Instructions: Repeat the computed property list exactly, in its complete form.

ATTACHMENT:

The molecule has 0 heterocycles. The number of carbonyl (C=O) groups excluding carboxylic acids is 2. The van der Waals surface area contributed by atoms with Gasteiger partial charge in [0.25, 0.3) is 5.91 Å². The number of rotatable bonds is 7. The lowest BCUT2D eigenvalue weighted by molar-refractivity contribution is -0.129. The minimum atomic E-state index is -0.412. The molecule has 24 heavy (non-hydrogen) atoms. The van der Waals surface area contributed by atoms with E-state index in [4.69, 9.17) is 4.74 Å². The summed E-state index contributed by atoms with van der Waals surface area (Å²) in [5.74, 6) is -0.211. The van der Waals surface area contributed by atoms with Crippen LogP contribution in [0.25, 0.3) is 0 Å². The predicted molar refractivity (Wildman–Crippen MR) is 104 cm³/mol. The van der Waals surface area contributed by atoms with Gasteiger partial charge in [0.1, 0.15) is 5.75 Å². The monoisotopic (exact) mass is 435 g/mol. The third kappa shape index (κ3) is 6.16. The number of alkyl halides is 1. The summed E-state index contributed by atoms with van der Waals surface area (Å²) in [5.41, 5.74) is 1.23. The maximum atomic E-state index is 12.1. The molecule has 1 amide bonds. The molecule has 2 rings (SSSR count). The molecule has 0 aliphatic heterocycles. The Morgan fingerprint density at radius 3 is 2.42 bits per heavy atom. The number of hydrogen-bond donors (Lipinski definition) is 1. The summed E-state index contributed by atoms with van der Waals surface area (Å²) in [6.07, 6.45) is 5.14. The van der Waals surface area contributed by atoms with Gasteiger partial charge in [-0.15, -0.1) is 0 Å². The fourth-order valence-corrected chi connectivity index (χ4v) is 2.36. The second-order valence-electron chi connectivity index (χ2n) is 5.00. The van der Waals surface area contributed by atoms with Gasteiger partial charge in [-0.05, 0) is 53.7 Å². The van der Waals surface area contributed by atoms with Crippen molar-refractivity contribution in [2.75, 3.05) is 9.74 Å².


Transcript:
The molecule has 0 heterocycles. The number of carbonyl (C=O) groups excluding carboxylic acids is 2. The van der Waals surface area contributed by atoms with Gasteiger partial charge in [0.25, 0.3) is 5.91 Å². The number of rotatable bonds is 7. The lowest BCUT2D eigenvalue weighted by molar-refractivity contribution is -0.129. The minimum atomic E-state index is -0.412. The molecule has 24 heavy (non-hydrogen) atoms. The van der Waals surface area contributed by atoms with E-state index in [4.69, 9.17) is 4.74 Å². The summed E-state index contributed by atoms with van der Waals surface area (Å²) in [5.74, 6) is -0.211. The van der Waals surface area contributed by atoms with Crippen LogP contribution in [0.25, 0.3) is 0 Å². The predicted molar refractivity (Wildman–Crippen MR) is 104 cm³/mol. The van der Waals surface area contributed by atoms with Gasteiger partial charge in [0.1, 0.15) is 5.75 Å². The monoisotopic (exact) mass is 435 g/mol. The third kappa shape index (κ3) is 6.16. The number of alkyl halides is 1. The summed E-state index contributed by atoms with van der Waals surface area (Å²) in [5.41, 5.74) is 1.23. The maximum atomic E-state index is 12.1. The molecule has 1 amide bonds. The molecule has 2 rings (SSSR count). The molecule has 0 aliphatic heterocycles. The Morgan fingerprint density at radius 3 is 2.42 bits per heavy atom. The number of hydrogen-bond donors (Lipinski definition) is 1. The summed E-state index contributed by atoms with van der Waals surface area (Å²) in [6.07, 6.45) is 5.14. The van der Waals surface area contributed by atoms with Gasteiger partial charge in [-0.15, -0.1) is 0 Å². The fourth-order valence-corrected chi connectivity index (χ4v) is 2.36. The second-order valence-electron chi connectivity index (χ2n) is 5.00. The van der Waals surface area contributed by atoms with Gasteiger partial charge in [-0.05, 0) is 53.7 Å². The van der Waals surface area contributed by atoms with Crippen molar-refractivity contribution in [2.75, 3.05) is 9.74 Å².